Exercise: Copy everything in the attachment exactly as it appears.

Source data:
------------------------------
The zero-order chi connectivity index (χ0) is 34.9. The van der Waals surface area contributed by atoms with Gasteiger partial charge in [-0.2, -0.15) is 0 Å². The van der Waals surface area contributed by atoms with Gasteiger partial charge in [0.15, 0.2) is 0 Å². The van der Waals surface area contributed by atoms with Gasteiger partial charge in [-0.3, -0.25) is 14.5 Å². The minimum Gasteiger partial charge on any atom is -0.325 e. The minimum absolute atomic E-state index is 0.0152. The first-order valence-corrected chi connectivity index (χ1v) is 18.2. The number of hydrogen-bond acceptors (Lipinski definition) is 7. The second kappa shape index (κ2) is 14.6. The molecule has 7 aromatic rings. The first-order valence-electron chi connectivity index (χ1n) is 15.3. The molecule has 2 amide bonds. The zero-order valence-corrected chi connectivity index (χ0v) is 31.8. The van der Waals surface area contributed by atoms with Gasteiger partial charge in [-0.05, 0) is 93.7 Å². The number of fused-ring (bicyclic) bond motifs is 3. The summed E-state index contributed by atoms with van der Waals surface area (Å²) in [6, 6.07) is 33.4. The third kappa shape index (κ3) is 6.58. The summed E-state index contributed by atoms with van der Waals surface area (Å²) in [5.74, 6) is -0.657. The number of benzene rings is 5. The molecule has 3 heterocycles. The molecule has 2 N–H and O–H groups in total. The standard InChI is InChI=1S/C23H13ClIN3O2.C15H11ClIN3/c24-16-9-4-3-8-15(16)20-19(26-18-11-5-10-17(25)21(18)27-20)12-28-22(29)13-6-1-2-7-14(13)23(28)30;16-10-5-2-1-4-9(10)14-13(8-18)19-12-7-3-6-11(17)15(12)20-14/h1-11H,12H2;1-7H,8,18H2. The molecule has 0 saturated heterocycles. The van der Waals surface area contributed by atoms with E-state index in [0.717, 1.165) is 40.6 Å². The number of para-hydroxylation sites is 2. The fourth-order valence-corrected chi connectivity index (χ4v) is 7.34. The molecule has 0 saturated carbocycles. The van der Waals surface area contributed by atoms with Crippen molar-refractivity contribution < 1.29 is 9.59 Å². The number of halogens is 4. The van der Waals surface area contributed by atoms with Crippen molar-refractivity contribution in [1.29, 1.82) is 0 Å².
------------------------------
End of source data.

The zero-order chi connectivity index (χ0) is 34.9. The van der Waals surface area contributed by atoms with Gasteiger partial charge in [-0.2, -0.15) is 0 Å². The van der Waals surface area contributed by atoms with Gasteiger partial charge in [0.15, 0.2) is 0 Å². The van der Waals surface area contributed by atoms with Gasteiger partial charge in [-0.3, -0.25) is 14.5 Å². The minimum Gasteiger partial charge on any atom is -0.325 e. The minimum absolute atomic E-state index is 0.0152. The first-order valence-corrected chi connectivity index (χ1v) is 18.2. The number of hydrogen-bond acceptors (Lipinski definition) is 7. The second kappa shape index (κ2) is 14.6. The molecule has 7 aromatic rings. The first-order valence-electron chi connectivity index (χ1n) is 15.3. The molecule has 2 amide bonds. The zero-order valence-corrected chi connectivity index (χ0v) is 31.8. The van der Waals surface area contributed by atoms with Gasteiger partial charge in [-0.05, 0) is 93.7 Å². The number of fused-ring (bicyclic) bond motifs is 3. The summed E-state index contributed by atoms with van der Waals surface area (Å²) in [6, 6.07) is 33.4. The third kappa shape index (κ3) is 6.58. The summed E-state index contributed by atoms with van der Waals surface area (Å²) in [5.74, 6) is -0.657. The number of benzene rings is 5. The molecule has 3 heterocycles. The molecule has 2 N–H and O–H groups in total. The standard InChI is InChI=1S/C23H13ClIN3O2.C15H11ClIN3/c24-16-9-4-3-8-15(16)20-19(26-18-11-5-10-17(25)21(18)27-20)12-28-22(29)13-6-1-2-7-14(13)23(28)30;16-10-5-2-1-4-9(10)14-13(8-18)19-12-7-3-6-11(17)15(12)20-14/h1-11H,12H2;1-7H,8,18H2. The molecule has 0 saturated heterocycles. The van der Waals surface area contributed by atoms with E-state index in [0.717, 1.165) is 40.6 Å². The number of para-hydroxylation sites is 2. The fourth-order valence-corrected chi connectivity index (χ4v) is 7.34. The molecule has 0 saturated carbocycles. The van der Waals surface area contributed by atoms with Crippen molar-refractivity contribution < 1.29 is 9.59 Å². The number of halogens is 4. The van der Waals surface area contributed by atoms with Crippen molar-refractivity contribution in [1.29, 1.82) is 0 Å².